People come to the Verve Ballroom for many reasons.
Some are simply intrigued by the idea of learning how to be a ballroom dancer. Others are looking to make new friends. Still others find ballroom dancing to be a great way to stay in shape.
Whatever their reasons, co-owner and instructor Alexandria Hawkins sees a common threat among many of her students.
Hawkins noted that people do a lot of social interacting these days, but it’s often done online through their computers or smartphones.
What ballroom dancing brings is actual face-to-face contact.
“It’s nice to have that human connection,” said Hawkins, who co-owns the Verve Ballroom with business partner Barney Chiu. “I think that’s a lot of what we’re missing now.”
The Verve Ballroom opened last August. The ballroom is located at 19820 40th Ave. W, Suite 102, in Lynnwood.
Lynnwood seemed like the ideal choice to locate their dance studio, Hawkins said. It’s near Interstate 5 and I-405 and it’s easy to get to from the Eastside. The Verve Ballroom draws dancers from all over the area, including Everett, Edmonds, Shoreline, Mountlake Terrace, Monroe and Bothell.
Hawkins started ballroom dancing when she was 17, though she started ballet at 5. Hawkins was the 1998 Rising Star Champion of the Challenge of Champions dance competition circuit. After 30 years of competing, Hawkins retired to focus on her teaching. She coached the winners of the U.S. Youth Standard Championship at the USA Dance National DanceSports championships in 2012.
Hawkins met Chiu in one of her group classes about 11 years ago. She has been his dance teacher and his dance partner in pro-am competitions for many years. During the course of conversations, Chiu mentioned he wanted to open a business.
“He knew I was a dance teacher,” Hawkins said. “One thing led to another. ‘Hey, let’s do that. It sounds good.’”
One of the best parts about teaching is seeing her students develop their skills.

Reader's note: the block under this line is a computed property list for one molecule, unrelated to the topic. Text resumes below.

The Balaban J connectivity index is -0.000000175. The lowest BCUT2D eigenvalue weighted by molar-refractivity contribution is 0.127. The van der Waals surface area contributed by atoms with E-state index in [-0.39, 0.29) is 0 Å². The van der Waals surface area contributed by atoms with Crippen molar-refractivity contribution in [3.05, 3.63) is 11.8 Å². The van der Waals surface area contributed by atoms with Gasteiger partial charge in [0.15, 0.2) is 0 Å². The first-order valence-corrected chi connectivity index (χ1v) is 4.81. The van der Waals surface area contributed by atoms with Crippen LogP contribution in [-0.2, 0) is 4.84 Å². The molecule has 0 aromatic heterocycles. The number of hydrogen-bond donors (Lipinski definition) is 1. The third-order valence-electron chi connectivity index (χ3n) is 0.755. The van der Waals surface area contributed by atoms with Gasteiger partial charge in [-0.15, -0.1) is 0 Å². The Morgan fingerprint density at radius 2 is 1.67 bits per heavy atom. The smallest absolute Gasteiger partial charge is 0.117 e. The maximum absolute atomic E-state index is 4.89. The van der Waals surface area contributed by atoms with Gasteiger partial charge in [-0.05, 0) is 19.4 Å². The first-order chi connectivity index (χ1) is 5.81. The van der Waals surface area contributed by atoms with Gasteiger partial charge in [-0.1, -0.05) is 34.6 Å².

“I enjoy watching a person go from feeling like they have two left feet to understanding they have a left and a right,” she said. “They have a sense of rhythm and they can move around the floor and enjoy themselves. I like watching their confidence build on a social level.”
Many people’s first impressions of ballroom dancing might be from the ABC show, Dancing with the Stars. Hawkins wants people to know that there is a lot of drama created through television.
“They have to show the fighting and the arguments and the teacher being mean,” she said. “But that’s really not what happens. Learning to dance is enjoyable and relaxing and fun. And it’s not put on this earth to torture the mere mortals of earth. Normal people invented it and normal people do it. You don’t need to be special.”
Two of those normal people were Jani Scmke and Darryl Robbins, a couple who have been married for 30 years. Unlike many couples where the woman is the one who broaches the idea of taking dancing lessons, it was Darryl who always wanted to learn ballroom dancing.
“My husband wanted to take lessons for so long,” Jani said.
The two enjoyed their lessons with Hawkins.
“She really is a good communicator,” Darryl said. “She makes it easy to understand. She was excellent in helping us to improve.”
The Verve Ballroom offers group lessons on Fridays, followed by a two-hour social dance party.
People will learn the basic concepts and understanding of two dances. “They’ll know two patterns and they can move around the floor,” Hawkins said.
Ballroom dancing is good exercise, especially for the older generation.
“It keeps the mind and body connection working together,” Hawkins said. “It develops coordination skills, which is the most important thing. Eye-hand coordination.”
Another great thing about ballroom dancing, Hawkins noted, is that there are different levels. Ballroom dancing can be just for fun or you can join a league or even go pro.
“It’s what you want out of it,” Hawkins said. “It’s not what somebody else wants out of it for you.”
For more information on the Verve Ballroom, see www.theverveballroom.com or call 425-640-3070.